The Swedish government has agreed to bridge the transition to full renewables by 2040 with the construction of 10 new nuclear power reactors.
Old nuclear power plants are to be replaced by the new builds but the Swedish authorities have yet to decide what reactor technology will be deployed.
The agreement between government and opposition parties to go with new nuclear was referred to by Ibrahim Baylan, the country’s energy minister, as “a traditional Swedish compromise.”
Sweden currently gets about 40 per cent of its electricity from nine nuclear reactors. But four of its older reactors are due to close by the end of this decade.
Politicians emphasised that the goal of 100 per cent renewable energy by 2040 did not mean that nuclear plants would be closed then.
“This is a goal, not a cut-off date that would prohibit nuclear power, and it does not mean either the end a closure of nuclear power,” the agreement stated.
The country’s industrial lobbies had been pressing the government not to dispense with nuclear and go with renewables too soon, citing the German Energiewende example, which they say has been done too quickly.
As part of Friday’s deal, Sweden will also phase out from next year a tax on nuclear power that had led power producers to threaten to close down reactors if it was not withdrawn.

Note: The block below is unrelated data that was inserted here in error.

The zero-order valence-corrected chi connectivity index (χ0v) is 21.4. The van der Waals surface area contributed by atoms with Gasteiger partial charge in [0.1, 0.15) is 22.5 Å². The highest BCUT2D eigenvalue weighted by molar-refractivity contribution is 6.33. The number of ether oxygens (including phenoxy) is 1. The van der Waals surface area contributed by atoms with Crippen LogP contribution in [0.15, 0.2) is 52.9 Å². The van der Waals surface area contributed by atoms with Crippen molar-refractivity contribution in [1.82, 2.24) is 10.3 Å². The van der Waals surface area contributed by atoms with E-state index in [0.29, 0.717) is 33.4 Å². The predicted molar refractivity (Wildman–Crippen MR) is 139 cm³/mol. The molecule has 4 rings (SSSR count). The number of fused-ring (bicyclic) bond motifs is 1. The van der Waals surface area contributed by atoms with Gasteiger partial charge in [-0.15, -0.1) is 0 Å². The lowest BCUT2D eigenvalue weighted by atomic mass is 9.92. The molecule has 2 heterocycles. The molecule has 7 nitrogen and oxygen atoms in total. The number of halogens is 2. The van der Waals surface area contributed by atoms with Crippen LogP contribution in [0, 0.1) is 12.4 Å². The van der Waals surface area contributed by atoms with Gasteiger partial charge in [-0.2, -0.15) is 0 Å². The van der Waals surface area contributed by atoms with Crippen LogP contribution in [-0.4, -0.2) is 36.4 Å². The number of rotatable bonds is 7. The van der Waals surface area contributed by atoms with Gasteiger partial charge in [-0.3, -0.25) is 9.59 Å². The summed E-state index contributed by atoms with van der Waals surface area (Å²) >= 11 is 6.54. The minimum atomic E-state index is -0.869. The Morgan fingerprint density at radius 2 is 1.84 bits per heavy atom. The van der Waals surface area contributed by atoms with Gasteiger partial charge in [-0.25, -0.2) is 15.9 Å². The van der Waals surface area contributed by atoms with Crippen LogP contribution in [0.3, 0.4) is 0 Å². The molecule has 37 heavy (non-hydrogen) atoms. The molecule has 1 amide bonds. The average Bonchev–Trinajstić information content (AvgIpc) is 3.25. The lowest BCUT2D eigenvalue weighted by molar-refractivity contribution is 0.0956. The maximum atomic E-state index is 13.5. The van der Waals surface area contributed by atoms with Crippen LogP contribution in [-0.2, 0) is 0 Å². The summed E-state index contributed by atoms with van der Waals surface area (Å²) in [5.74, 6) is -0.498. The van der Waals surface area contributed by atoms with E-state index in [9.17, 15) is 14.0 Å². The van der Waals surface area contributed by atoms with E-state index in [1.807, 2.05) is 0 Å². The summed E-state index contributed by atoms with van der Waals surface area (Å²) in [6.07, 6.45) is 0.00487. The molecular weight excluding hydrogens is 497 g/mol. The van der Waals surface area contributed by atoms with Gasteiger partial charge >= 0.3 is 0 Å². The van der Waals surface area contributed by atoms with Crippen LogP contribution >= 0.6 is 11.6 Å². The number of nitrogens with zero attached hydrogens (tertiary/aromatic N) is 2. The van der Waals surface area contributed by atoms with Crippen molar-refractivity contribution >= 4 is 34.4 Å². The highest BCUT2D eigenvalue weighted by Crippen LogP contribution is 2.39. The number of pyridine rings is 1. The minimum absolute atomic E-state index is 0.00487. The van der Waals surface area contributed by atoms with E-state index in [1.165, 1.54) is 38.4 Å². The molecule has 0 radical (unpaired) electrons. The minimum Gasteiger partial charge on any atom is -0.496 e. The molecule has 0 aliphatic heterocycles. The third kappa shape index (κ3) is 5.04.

Agneta Rising, Director General, World Nuclear Association particularly welcomed the reversal on tax.
“It is excellent news that this tax will be removed, but it should never have been implemented in such a way as to distort the market and put at risk the operation of Sweden’s nuclear power plants, which provide affordable and reliable electricity and form a vital part of its low carbon generation mix.”
The nuclear tax had been repeatedly raised and had reached a level where it was equivalent to more than double the staff costs or more than a third of the operating costs of the plant.à‚
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